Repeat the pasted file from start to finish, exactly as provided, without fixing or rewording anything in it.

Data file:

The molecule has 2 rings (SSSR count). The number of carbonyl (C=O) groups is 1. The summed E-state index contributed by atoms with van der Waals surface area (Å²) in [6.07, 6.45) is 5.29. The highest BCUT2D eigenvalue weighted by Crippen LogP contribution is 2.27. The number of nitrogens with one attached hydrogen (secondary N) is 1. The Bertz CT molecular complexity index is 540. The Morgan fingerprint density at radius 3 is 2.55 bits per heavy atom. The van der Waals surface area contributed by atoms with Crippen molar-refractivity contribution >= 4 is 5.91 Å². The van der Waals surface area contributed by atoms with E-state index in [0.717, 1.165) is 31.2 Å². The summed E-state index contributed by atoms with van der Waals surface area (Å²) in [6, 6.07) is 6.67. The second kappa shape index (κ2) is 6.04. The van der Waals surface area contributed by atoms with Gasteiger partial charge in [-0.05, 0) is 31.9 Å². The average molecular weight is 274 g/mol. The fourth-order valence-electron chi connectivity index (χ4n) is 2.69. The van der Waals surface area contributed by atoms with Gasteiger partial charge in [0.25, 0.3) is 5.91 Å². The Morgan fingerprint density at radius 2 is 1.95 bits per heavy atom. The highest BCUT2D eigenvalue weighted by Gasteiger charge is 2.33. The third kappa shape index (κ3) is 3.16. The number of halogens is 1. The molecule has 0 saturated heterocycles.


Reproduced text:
The molecule has 2 rings (SSSR count). The number of carbonyl (C=O) groups is 1. The summed E-state index contributed by atoms with van der Waals surface area (Å²) in [6.07, 6.45) is 5.29. The highest BCUT2D eigenvalue weighted by Crippen LogP contribution is 2.27. The number of nitrogens with one attached hydrogen (secondary N) is 1. The Bertz CT molecular complexity index is 540. The Morgan fingerprint density at radius 3 is 2.55 bits per heavy atom. The van der Waals surface area contributed by atoms with Crippen molar-refractivity contribution >= 4 is 5.91 Å². The van der Waals surface area contributed by atoms with E-state index in [0.717, 1.165) is 31.2 Å². The summed E-state index contributed by atoms with van der Waals surface area (Å²) in [6, 6.07) is 6.67. The second kappa shape index (κ2) is 6.04. The van der Waals surface area contributed by atoms with Gasteiger partial charge in [-0.05, 0) is 31.9 Å². The average molecular weight is 274 g/mol. The fourth-order valence-electron chi connectivity index (χ4n) is 2.69. The van der Waals surface area contributed by atoms with Gasteiger partial charge in [0.25, 0.3) is 5.91 Å². The Morgan fingerprint density at radius 2 is 1.95 bits per heavy atom. The highest BCUT2D eigenvalue weighted by Gasteiger charge is 2.33. The third kappa shape index (κ3) is 3.16. The number of halogens is 1. The molecule has 0 saturated heterocycles.